Last week I implemented my first “useful” genetic algorithm (GA) to solve a mapping problem. Lesson learned: don’t mistake “good solution according to the algorithm” with “good solution to the problem.”
Two weeks ago, I learned that my research group will trade one large room for two smaller rooms soon. The question thus immediately arose of where to sit those people about to lose their desk.
After only ten minutes of side-ways thinking, I found what I considered a pretty good solution. It only requires to move five people out of sixteen: the four that had to move anyway because their room was substituted, and one person who had requested to move independently. This solution additionally brings two groups of friends together who were previously separated.
Then both my supervisor and I simultaneously suggested that we also check whether we could improve everyone’s work situation by shuffling more desks around, if possible by bringing together people who work together.
Last time we worked on this, we used a floor plan and little paper labels to search for solutions using a trial-and-error strategy with a lot of guesswork. This time, I took the opportunity to exercise my understanding of genetic algorithms (GAs) by implementing a GA solver to our people-to-room mapping problem.
Genetic algorithms use a strategy similar to natural evolution to automatically find solutions to computing problems. The process is simple and powerful: starting with a few candidate solutions, the algorithm repeatedly generates new solutions using small random changes (mutations), and grouping random existing solutions together (cross-overs). As the number of solutions increases, it only keeps the “best” solutions found so far.
To implement a GA, a programmer needs the following prerequisites:
- a function that evaluates “how good” a new solution is
- a function that mutates an existing solution into a new solution
- optionally, a function that can “breed” two solutions together to produce two new solutions
The main general challenge of implementing GAs is to find a good data representation of solutions to the problem, for which mutation and cross-over can be computed readily.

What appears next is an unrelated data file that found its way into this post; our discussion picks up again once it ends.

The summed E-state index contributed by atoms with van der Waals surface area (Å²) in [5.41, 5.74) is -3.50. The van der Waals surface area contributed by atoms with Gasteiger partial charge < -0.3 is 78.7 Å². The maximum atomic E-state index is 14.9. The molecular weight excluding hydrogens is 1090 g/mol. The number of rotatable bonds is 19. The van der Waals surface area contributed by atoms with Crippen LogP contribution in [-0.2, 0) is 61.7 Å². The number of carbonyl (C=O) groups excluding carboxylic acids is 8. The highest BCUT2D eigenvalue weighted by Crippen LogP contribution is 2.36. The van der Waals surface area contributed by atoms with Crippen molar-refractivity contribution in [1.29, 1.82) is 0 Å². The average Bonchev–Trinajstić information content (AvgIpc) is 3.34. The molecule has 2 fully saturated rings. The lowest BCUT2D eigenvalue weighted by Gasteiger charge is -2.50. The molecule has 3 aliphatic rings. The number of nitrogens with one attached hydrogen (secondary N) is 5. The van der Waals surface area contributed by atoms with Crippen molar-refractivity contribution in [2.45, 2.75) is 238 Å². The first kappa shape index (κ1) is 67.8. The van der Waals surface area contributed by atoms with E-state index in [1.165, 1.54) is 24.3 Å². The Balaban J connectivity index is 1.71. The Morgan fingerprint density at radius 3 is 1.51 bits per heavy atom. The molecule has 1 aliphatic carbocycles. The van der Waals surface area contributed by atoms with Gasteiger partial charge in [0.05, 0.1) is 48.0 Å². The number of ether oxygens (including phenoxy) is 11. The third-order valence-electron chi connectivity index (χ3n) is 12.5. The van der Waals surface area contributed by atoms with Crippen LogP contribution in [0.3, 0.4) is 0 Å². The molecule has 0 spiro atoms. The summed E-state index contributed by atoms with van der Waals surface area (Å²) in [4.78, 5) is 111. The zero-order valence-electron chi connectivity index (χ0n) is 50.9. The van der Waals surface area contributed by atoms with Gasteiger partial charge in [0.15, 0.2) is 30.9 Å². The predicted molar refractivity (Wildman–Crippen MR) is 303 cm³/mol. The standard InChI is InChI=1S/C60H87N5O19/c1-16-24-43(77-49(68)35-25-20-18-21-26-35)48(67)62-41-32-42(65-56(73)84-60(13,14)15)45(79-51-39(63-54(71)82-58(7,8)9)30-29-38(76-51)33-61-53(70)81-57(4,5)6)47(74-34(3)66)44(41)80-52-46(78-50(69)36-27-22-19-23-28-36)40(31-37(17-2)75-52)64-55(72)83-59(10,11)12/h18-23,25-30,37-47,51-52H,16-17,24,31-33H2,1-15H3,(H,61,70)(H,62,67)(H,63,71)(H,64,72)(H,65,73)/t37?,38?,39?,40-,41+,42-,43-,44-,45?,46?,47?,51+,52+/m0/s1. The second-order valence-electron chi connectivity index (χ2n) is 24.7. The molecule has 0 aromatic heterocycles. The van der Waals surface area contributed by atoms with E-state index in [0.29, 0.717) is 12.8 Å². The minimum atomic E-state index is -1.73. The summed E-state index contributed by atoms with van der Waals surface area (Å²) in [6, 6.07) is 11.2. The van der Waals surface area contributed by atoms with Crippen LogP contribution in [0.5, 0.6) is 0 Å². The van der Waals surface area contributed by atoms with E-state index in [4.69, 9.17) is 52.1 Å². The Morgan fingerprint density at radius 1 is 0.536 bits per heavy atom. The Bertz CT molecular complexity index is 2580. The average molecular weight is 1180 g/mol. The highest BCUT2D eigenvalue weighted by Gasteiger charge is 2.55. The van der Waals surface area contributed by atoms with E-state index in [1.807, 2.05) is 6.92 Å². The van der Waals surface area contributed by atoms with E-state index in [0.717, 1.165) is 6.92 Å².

When solving mapping problems, the common choice to represent solutions is an array where:
- each cell index corresponds to an entity to place, e.g. a person, and
- each cell value corresponds to a placement target, e.g. a room seat.
With this representation, mutation is straightforward: simply exchange the values of two cells in the array. However, cross-over is a challenge: exchanging portions of the array between two solutions can create invalid solutions. For example, given the placement [101, 101, 109] and the placement [109, 101, 101], a cross-over can produce [101, 101, 101] and [109, 101, 109]. This is invalid if the room 101 has only two seats and 109 one seat. The common solutions to this problem are either to “repair” invalid solutions (make minor changes to make them valid) or simply reject them.
For my implementation, I used the Distributed Evolution Algorithms in Python (DEAP) framework, as advised by a friend and colleague. I used the data representation above, and I chose to ignore cross-overs entirely, relying only on mutation. As an initial population, I used our current desk placement and a few additional ideas that came up while writing the code.
The main “interesting” work was in writing the evaluation function. By taking into account what I knew was important to my colleagues, I used the following criteria:
- a penalty for moving people away from the room they already occupy;
- an advantage for bringing together people working on related topics;
- an advantage for bringing friends together;
- a penalty for bringing people together who’d rather not sit in the same room;
- a penalty for bringing other people in the room of a senior staff who usually expects to sit alone.
My code was working and running within two hours of work (ping me if you want a copy). Then I ran it multiple times.